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Do You Know The Meaning Of Sedition?: High Court Asks Delhi Police In Kanhaiya Bail Plea

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NEW DELHI, INDIA - FEBRUARY 26: Bhim Sain Bassi, Commissioner of Police, Delhi, during the launch of various smart and technological applications for policing, on February 26, 2016 in New Delhi, India. (Photo by Sonu Mehta/Hindustan Times via Getty Images) | Hindustan Times via Getty Images
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NEW DELHI -- The Delhi Police found itself in an embarrassing situation when the Delhi High Court, at the hearing of Kanhaiya Kumar’s bail plea this afternoon, asked if the police really knew the meaning of sedition.

The Delhi police admitted that there was no video in which Kumar was seen shouting anti-national slogans even as the court asked if it had any tangible evidence other than the video footage sourced from television channels.

Reserving its order on Kumar’s bail plea for March 2, the court asked the police how the JNU students’ union president could be charged of sedition if outsiders were responsible for raising anti-national slogans on campus.

A Telengana court had ordered the police in that state to register a case against Congress leader Rahul Gandhi and Left leaders Sitaram Yechury an D. Raja, among others, on sedition charges.

CPI(M) on Monday condemned the sedition charge against Yechury and other opposition leaders and raised concerns over the manner in which the sedition clause is being used.

The Telengana petitioner, a lawyer, said that Gandhi and other leaders, visited the JNU campus and supported the students who were demanding Kumar’s release, despite knowing that Kumar was facing a sedition charge.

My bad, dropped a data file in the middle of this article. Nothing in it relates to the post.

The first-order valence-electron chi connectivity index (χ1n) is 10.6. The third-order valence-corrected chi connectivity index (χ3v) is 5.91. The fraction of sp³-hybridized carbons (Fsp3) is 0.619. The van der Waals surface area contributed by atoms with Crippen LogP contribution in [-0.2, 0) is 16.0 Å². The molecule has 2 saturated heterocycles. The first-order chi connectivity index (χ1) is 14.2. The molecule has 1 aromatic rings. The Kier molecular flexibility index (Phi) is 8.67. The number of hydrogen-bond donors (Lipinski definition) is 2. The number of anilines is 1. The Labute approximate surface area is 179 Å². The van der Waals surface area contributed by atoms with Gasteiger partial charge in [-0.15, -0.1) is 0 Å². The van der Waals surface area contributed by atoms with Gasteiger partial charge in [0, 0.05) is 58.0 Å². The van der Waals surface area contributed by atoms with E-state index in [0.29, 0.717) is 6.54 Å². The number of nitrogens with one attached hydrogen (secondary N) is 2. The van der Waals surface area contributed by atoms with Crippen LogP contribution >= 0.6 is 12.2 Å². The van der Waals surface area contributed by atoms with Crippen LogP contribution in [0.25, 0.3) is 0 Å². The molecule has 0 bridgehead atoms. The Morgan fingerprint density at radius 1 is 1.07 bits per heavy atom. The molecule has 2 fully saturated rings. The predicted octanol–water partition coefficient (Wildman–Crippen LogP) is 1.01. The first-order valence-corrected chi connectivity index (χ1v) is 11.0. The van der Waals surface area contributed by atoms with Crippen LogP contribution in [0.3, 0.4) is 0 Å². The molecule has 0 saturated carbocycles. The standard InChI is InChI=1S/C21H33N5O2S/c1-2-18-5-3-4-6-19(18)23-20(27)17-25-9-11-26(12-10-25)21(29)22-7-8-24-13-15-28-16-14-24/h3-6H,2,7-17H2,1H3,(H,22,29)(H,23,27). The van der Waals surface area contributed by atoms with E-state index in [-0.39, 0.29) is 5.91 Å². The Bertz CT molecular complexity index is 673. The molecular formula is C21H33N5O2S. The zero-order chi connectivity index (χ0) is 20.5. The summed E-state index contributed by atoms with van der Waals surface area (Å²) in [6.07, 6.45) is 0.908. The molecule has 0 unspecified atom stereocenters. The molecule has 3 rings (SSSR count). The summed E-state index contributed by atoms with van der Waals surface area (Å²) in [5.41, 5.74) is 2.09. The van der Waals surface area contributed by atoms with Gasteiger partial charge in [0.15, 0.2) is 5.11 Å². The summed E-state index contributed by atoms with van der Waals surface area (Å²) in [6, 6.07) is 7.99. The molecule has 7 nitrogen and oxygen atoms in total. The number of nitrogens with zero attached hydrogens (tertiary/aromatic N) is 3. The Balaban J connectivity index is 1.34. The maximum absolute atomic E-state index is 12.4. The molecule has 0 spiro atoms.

While the Delhi government was in support of Kumar’s bail plea, saying there was no proof against him and that no innocent should be in jail, the Delhi Police opposed the bail.

Kumar was arrested earlier this month for allegedly holding an event at JNU on February 9 to protest against the 2013 hanging of parliament attack convict Afzal Guru. He was attacked when he was produced at the Patiala House Court.

The lawyers, who also attacked the media and JNU faculty, was caught saying on camera in a sting operation carried out by a news channel that the attack was pre-planned and that they had the full support of the police force present in the court premise.

On Saturday, Ashutosh Kumar, another JNU student who is also facing sedition charges for allegedly raising anti-national slogans on the campus, turned up at the R.K Puram Police Station after he received a summons a day earlier.

Separatists had shutdown the Kashmir valley on Saturday to protest against the government crackdown on students and the arrest of a former Delhi University professor, SAR Geelani, for allegedly raising anti-national slogans. On the same day, a court had extended the custody of two other students, Umar Khalid and Anirban Bhattacharya, who were being interrogated by the police.

Kumar, who was arrested on 12 February, had moved the Supreme Court for bail citing security reasons, but the apex court had directed him to go to the high court first.


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